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What He Said

November 11th, 2008 · 2 Comments

I’d been meaning to write something along the lines of this post by Yglesias for a while: Conservative pseudointellectuals who want to convince you they have some special scholarly insight into The Muslim Mind by invoking taqiyya as, more or less, a synonym for lying. Now, granted, I only took one undergrad course on Islam, but I figure that still puts me a few notches ahead of the asshat who’s gearing up to teach comparative anthropology after skimming a Bernard Lewis book. And the way we learned it, taqiyya was (1) a specifically Shi’a doctrine (2) primarily concerned with concealing one’s Muslim faith in circumstances where one was likely to be punished for it. Which sounds reasonable enough to me. But as Matt points out, this is really beside the point: The idea that authoritarian poltical leaders or terrorists (gasp!) lie doesn’t require the use of Arabic jargon. The term is invoked to make pedestrian arguments seem more sophisticated than they are, and to cast Muslims as somehow especially prone to deception. The next time you hear some phony tossing around taqiyya, laugh in his face nice and hard for me.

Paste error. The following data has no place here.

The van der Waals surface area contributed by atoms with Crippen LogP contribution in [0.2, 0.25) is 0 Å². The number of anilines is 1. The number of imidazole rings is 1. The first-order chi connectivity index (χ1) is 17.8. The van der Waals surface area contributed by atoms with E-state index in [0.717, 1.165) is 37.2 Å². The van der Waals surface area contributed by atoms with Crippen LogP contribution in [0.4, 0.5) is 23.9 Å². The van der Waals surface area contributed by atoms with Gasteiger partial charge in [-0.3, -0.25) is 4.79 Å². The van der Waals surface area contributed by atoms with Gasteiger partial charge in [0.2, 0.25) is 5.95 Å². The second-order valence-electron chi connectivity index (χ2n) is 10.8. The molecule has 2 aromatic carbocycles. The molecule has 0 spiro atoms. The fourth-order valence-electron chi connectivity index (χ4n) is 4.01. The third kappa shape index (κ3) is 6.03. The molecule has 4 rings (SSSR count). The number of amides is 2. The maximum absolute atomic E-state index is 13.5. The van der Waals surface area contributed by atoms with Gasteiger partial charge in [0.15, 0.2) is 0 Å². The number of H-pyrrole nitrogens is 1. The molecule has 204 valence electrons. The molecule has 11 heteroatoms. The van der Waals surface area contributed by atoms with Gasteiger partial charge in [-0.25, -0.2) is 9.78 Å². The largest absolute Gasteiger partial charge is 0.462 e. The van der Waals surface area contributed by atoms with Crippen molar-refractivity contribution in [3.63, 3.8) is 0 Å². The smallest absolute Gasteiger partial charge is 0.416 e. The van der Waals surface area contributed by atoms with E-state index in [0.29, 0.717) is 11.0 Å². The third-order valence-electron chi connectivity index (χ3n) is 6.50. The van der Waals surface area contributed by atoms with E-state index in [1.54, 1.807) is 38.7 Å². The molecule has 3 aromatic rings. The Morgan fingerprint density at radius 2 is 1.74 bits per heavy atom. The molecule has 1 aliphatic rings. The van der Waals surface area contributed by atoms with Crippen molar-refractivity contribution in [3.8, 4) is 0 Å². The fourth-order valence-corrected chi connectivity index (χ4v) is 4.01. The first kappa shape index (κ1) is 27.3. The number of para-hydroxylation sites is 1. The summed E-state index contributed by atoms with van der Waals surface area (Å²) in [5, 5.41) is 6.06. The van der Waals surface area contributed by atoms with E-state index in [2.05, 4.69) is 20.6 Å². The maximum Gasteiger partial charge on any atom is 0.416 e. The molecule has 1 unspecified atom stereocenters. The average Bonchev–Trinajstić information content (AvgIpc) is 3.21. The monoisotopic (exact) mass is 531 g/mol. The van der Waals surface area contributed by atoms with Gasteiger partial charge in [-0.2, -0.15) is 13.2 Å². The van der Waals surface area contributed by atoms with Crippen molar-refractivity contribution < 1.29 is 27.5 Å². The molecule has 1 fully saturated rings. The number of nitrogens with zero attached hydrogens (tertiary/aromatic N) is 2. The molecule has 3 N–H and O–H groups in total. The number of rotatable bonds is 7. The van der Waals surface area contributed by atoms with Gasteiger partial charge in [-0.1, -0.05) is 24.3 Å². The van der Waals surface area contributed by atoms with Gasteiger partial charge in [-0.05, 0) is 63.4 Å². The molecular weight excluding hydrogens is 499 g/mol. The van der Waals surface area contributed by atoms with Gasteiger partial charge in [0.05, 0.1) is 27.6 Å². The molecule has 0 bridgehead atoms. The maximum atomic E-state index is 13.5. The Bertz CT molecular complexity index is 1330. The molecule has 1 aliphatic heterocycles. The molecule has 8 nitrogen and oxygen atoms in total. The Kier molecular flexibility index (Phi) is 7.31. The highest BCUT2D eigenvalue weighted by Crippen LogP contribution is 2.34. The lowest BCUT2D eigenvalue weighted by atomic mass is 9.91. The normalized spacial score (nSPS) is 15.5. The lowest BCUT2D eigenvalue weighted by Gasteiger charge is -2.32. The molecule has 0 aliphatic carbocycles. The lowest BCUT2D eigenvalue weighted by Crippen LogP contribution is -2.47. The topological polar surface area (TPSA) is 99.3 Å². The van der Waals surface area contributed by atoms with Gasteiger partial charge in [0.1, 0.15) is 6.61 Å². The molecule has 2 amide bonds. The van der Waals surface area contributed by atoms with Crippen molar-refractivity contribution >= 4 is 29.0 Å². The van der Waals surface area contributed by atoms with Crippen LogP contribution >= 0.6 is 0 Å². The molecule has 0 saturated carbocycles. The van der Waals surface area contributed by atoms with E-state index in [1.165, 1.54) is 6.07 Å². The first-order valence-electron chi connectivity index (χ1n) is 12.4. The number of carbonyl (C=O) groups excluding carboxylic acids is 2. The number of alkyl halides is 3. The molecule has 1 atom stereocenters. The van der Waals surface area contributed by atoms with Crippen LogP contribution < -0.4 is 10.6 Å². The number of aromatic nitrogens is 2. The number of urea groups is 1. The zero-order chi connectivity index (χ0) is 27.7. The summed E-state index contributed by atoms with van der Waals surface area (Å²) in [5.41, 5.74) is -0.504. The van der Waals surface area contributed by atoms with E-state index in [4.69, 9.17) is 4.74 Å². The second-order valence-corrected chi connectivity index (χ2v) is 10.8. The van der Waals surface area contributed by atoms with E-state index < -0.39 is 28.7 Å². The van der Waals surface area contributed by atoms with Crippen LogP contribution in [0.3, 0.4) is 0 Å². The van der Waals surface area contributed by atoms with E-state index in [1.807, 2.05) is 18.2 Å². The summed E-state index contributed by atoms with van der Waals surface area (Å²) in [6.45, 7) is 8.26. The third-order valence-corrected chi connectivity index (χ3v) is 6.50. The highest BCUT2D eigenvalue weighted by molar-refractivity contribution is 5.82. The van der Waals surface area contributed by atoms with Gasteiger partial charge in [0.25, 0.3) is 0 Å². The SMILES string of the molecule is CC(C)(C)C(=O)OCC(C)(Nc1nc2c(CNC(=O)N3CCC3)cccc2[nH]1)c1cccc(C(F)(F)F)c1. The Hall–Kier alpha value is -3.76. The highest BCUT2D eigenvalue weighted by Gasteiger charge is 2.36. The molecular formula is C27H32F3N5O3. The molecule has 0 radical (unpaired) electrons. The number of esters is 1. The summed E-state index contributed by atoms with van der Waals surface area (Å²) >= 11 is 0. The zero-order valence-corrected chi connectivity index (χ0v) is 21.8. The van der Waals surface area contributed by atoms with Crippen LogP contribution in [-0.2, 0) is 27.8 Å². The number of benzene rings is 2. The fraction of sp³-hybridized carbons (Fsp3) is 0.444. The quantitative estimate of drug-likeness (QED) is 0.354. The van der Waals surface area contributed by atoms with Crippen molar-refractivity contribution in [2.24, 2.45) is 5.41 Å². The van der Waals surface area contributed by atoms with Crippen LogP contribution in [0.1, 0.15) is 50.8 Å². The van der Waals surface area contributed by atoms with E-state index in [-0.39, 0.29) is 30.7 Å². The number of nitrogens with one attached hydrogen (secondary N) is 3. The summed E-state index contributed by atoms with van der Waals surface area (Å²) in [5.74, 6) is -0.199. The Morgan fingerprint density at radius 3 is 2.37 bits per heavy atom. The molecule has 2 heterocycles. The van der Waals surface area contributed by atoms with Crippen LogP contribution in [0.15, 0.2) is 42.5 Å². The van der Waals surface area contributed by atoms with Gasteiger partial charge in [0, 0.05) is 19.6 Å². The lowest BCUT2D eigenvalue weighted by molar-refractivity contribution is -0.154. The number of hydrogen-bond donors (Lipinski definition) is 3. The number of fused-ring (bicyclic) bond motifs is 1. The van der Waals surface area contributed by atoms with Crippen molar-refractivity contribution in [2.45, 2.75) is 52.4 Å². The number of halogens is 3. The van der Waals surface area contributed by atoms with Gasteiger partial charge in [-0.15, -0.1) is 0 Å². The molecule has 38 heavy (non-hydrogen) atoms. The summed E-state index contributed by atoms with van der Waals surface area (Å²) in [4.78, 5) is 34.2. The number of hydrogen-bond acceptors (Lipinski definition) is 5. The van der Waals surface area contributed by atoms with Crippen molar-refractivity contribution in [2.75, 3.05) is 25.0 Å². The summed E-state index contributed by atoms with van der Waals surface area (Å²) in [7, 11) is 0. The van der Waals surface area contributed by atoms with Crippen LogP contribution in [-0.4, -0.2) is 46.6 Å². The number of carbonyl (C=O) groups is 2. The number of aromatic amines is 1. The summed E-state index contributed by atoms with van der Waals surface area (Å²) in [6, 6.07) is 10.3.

Update: As long as I’m me-tooing Yglesias, this totally unrelated post is dead on.

Tags: Journalism & the Media · Religion



2 responses so far ↓

  • 1 greenish // Nov 11, 2008 at 3:55 pm

    There’s a similar doctrine in Judaism. Everything Jews aren’t supposed to do has a level, corresponding to the situations under which you can break them – for example, you can break the Sabbath when your life would be threatened otherwise (and only for that or something more serious, I think). Lying about your faith is permitted in some situations. Only a few things are never permitted (like murder).

  • 2 nitpicker // Nov 12, 2008 at 3:49 pm

    See Peter, Saint.